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SEC Whistleblower Proposals Continue Reversal of Trump-Era Rules

The SEC has proposed to amend its whistleblower rules in ways that exacerbate a continuing clash among Democratic and Republican commissioners over rolling back SEC rules adopted under President Donald Trump.

SEC Chair Gary Gensler promoted the latest proposals as helping to “ensure that whistleblowers are both incentivized and appropriately rewarded for their efforts in reporting potential violations of the law to the Commission.” Commissioner Hester Peirce, a Republican appointed by Trump, lamented that the proposals are “an imprudent use of our resources.”

The first proposal would let the SEC pay whistleblower awards for certain actions that other federal agencies bring in cases where those awards might otherwise be paid under the other entity’s whistleblower program. Gensler has explained that this “rule change is designed to ensure that a whistleblower is not disadvantaged by another whistleblower program that would not give them as high an award as the SEC would offer.”

The second proposal would let the SEC consider the dollar amount of a potential award for the limited purpose of increasing the award amount and eliminate the SEC’s authority to consider the dollar amount of a potential award for the purpose of decreasing the award. Gensler has said that “[t]his would give whistleblowers additional comfort knowing that the SEC could consider the dollar amount of the award only in such cases.”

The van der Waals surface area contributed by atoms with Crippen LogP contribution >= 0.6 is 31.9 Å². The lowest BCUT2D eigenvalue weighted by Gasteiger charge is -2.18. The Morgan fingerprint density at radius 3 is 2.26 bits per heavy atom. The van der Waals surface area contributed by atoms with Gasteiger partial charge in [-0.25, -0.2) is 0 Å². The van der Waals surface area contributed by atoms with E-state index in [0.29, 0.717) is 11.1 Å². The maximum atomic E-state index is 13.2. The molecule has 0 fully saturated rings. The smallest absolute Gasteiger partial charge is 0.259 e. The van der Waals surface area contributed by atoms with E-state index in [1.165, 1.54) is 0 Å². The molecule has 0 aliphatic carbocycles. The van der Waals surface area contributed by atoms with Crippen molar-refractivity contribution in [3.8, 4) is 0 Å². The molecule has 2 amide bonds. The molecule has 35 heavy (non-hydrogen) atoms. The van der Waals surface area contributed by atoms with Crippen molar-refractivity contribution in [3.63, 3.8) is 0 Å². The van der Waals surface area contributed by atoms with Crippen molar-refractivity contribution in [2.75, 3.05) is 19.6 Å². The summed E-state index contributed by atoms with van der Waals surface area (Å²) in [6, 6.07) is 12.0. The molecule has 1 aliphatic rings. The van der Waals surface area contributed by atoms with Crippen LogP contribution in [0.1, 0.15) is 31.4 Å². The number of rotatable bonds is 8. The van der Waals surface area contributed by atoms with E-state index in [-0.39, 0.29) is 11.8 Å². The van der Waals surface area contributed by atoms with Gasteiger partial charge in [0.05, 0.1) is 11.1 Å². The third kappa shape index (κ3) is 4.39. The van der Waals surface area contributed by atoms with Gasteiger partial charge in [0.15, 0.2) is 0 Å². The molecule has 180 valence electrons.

Peirce dissented. As for the proposals per se, she condemned them as “unnecessary and unpersuasive” and “a solution in search of a problem.” As for the larger issue of rolling back rules, Peirce warned that “revisiting recently adopted rules subverts the regulatory consistency and certainty essential to well-functioning markets.”

Peirce has previously expressed similar views in the context of Gensler’s broader rulemaking agenda. Last December, she and then-Commissioner and Republican Elad Roisman publicly objected to announcements that Gensler planned “to undo rulemakings that the Commission only recently completed.” They complained that they “have not seen any new information that would warrant opening up any of these rules for further changes at this time.”

These rules have involved not only the SEC’s whistleblower rules but also rules relating to proxy solicitation and shareholder proposals, the resource extraction payments rule, and the rules pertaining to the accredited investor definition and the private offering exemption integration framework. The rules, orchestrated under Trump-appointed Chair Jay Clayton, drew the ire of Democratic Commissioners Allison Herren Lee and Caroline Crenshaw. Also, in an unusually harsh accusation, the SEC’s Investor Advocate reported to Congress that the rule on shareholder proposals was “in contravention” of the Securities Exchange Act and, “at the very least, the spirit of the Administrative Procedure Act.”

Roisman, appointed by Trump, resigned from the SEC last January and will be replaced by another Republican. Lee has recently announced that she will not seek reappointment to serve after her term expires in June, although she will continue to serve until her replacement (another Democrat) is confirmed. Peirce’s term ends next January.

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